Nimrod Israely, PhD
Agri-industry in Africa

CEO of Biofeed, Israel

Can you tell me a bit about your background and your current role?

I was born and lived until the age of 35 on a kibbutz in Israel, an agricultural community with advanced industry and services. My agriculture involvement started already in elementary school, with help after school hours, and continues to this day. I felt that agriculture needed significant improvement, especially concerning the health of workers, consumers, and the environment, as reflected in the excessive use of chemicals. So I invested 15 years in academia (Ph.D. from the Hebrew University), during which I concentrated on studying agriculture and entomology. In 2004, I founded the Biofeed Company to develop technologies that will enable farmers to deal with pests while avoiding insecticide spraying and hence being able to market their produce as eco-friendly, for a higher income, thus creating prosperity.

Can you tell me more about agriculture in Africa and how the sector is doing over there?

Many factors, including historical, social, cultural, technological, logistical, and political, influence and halt agriculture development in Africa. The multi-layer challenges explain why a horizontal approach to empowering farmers and agriculture, aimed at tackling all factors simultaneously, has failed to this day. The result is low productivity, low quality produce, and low workers income (typically less than 1.9$ per day).

What are the basic business models used in emerging markets?

Standard economic models today in Africa include:

Smallholder farming – usually less than 1 hectare. Its primary purpose is to provide food for family consumption. The family sells the surplus in nearby markets.

Professional agriculture – Farmers with large areas of several hectares, whose primary purpose is to sell in the local markets. Usually, the yield per hectare is low, and so is the quality. Therefore, they are unable to compete with imported produce.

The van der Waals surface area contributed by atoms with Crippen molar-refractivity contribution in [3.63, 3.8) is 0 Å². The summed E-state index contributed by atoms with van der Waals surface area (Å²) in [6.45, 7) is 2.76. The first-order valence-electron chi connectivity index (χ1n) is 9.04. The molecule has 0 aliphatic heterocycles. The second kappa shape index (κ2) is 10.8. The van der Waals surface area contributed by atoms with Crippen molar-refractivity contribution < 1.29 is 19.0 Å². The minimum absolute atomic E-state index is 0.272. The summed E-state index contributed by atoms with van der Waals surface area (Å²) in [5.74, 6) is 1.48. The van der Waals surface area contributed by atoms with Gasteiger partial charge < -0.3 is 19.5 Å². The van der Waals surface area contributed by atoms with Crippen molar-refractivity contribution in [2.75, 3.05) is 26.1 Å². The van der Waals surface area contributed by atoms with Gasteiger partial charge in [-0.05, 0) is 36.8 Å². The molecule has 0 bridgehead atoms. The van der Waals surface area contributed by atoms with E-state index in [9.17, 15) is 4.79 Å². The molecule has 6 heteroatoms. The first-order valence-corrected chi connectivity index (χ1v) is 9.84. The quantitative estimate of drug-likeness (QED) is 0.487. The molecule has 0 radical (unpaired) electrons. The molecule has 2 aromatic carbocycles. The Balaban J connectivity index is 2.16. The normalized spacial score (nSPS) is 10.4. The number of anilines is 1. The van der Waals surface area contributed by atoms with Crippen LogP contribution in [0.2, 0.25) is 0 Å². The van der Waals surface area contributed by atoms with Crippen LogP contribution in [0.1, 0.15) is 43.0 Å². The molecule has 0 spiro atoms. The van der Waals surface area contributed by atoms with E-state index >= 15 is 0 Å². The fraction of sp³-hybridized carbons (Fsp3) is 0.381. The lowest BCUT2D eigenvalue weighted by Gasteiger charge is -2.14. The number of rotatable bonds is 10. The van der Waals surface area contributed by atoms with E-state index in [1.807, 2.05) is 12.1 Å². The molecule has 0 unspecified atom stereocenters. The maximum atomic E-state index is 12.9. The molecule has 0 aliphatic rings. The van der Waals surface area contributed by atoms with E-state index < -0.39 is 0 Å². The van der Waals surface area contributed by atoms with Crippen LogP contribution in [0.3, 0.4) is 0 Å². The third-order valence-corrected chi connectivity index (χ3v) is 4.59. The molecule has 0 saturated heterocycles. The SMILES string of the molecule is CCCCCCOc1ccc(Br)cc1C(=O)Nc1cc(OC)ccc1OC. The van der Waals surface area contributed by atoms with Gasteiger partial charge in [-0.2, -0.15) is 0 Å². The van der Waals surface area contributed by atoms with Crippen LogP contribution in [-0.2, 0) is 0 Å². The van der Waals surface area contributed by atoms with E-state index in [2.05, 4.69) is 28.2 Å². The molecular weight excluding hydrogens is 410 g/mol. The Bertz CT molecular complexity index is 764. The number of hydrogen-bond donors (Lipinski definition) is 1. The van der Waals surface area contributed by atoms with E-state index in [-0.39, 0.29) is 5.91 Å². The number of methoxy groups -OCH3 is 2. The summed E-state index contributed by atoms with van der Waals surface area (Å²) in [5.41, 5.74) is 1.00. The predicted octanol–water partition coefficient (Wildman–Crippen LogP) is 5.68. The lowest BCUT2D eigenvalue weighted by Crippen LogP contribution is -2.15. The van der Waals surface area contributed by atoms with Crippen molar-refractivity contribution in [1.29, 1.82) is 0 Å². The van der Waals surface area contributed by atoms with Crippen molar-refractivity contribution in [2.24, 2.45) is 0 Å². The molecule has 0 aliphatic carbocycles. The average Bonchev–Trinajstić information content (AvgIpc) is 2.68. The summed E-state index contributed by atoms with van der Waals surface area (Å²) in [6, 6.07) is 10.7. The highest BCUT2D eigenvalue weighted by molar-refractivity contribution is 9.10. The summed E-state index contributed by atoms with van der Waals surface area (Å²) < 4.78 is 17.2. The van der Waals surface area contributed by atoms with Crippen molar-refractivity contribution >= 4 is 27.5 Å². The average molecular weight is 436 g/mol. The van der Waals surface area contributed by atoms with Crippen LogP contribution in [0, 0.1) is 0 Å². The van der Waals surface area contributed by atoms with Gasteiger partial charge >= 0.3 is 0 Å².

Export-oriented farmers – a tiny segment of less than 0.1% of all African farmers, but the most important for Africa’s future. They grow high-quality produce to compete in the global markets. They are almost the only ones in Africa who use advanced farming methods, such as irrigation, fertilization.

International support – local and international organizations typically support African farmers through turn-key projects or provision of professional knowhow and agri-inputs that are fully or partially subsidized. Despite the cumulative investment of tens of billions of dollars in this type of projects, their impact is not noticeable.

What is the new concept and business model for Africa?

Africa is looking for a business model that farmers and the business community can adapt easily. That requires an ‘inclusive approach’ that will allow African farmers to advance at their own pace.

To this end, it is best to focus on an agri-sectors that is most likely to generate high added value and hence serve as a model for other African farmers. From my experience, the export of fresh fruits is the fastest and most significant way to generate high added value for African farmers.

Since most African countries still struggle with fruit export, it is necessary to provide their farmers with a full “Agricultural Package” tailored to each farmer’s needs.

An example of such an “Agricultural Package” is the Green Valley initiative. The Green Valley is not limited in time. It provides farmers with the option of exporting to the most developed markets, increasing the added value, and bringing foreign currency to their country.

Such a Package would include all of the farmer’s requirements from the field to the shelf, including technologies, knowledge, protocols, logistics, takeoff agreements, etc.

Do you think there is a difference in attitudes using IoT solutions between US, Africa, and Asia?

For the moment, IoT is irrelevant for 99.99% of African and Asian farmers. It will become relevant when the agri-industry in those continents will industrial and create a higher value per hectare.

What current and upcoming developments in your field are you most excited about?

I am enthusiastic about the possibility that innovative technologies enable agriculture as we dream of for so long. An agri-industry produces more without pesticide sprays, hence keeping the health of the farmers, the environment, and consumers.

How the agriculture will look after 10 years?

We will see crop protection in many sectors, but mainly fresh fruits production, free of insecticide use.  Africa will turn from a net food-importer to a net fruits-exporter, followed by the export of vegetables. It will become obvious that Africa will be the food producer for the rest of the world.


Prepared by,
Stanislava Angelova
/Editor at DiTech Media/ 

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